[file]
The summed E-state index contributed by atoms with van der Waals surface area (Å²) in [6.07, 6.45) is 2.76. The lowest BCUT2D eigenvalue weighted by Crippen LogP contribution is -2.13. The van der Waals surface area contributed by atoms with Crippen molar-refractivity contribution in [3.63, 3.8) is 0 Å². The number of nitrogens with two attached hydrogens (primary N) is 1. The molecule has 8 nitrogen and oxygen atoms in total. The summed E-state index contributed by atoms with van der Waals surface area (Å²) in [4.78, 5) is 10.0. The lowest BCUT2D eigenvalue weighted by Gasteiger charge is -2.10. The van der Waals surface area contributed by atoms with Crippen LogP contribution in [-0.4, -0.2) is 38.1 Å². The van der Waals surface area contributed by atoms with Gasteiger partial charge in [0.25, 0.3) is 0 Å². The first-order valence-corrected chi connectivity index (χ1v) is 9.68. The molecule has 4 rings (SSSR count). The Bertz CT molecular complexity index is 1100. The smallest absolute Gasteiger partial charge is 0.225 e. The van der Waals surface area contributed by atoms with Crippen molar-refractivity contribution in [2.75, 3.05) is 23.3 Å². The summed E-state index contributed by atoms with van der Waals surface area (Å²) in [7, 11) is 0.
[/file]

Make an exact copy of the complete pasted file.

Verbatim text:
The summed E-state index contributed by atoms with van der Waals surface area (Å²) in [6.07, 6.45) is 2.76. The lowest BCUT2D eigenvalue weighted by Crippen LogP contribution is -2.13. The van der Waals surface area contributed by atoms with Crippen molar-refractivity contribution in [3.63, 3.8) is 0 Å². The number of nitrogens with two attached hydrogens (primary N) is 1. The molecule has 8 nitrogen and oxygen atoms in total. The summed E-state index contributed by atoms with van der Waals surface area (Å²) in [4.78, 5) is 10.0. The lowest BCUT2D eigenvalue weighted by Gasteiger charge is -2.10. The van der Waals surface area contributed by atoms with Crippen LogP contribution in [-0.4, -0.2) is 38.1 Å². The van der Waals surface area contributed by atoms with Gasteiger partial charge in [0.25, 0.3) is 0 Å². The first-order valence-corrected chi connectivity index (χ1v) is 9.68. The molecule has 4 rings (SSSR count). The Bertz CT molecular complexity index is 1100. The smallest absolute Gasteiger partial charge is 0.225 e. The van der Waals surface area contributed by atoms with Crippen molar-refractivity contribution in [2.75, 3.05) is 23.3 Å². The summed E-state index contributed by atoms with van der Waals surface area (Å²) in [7, 11) is 0.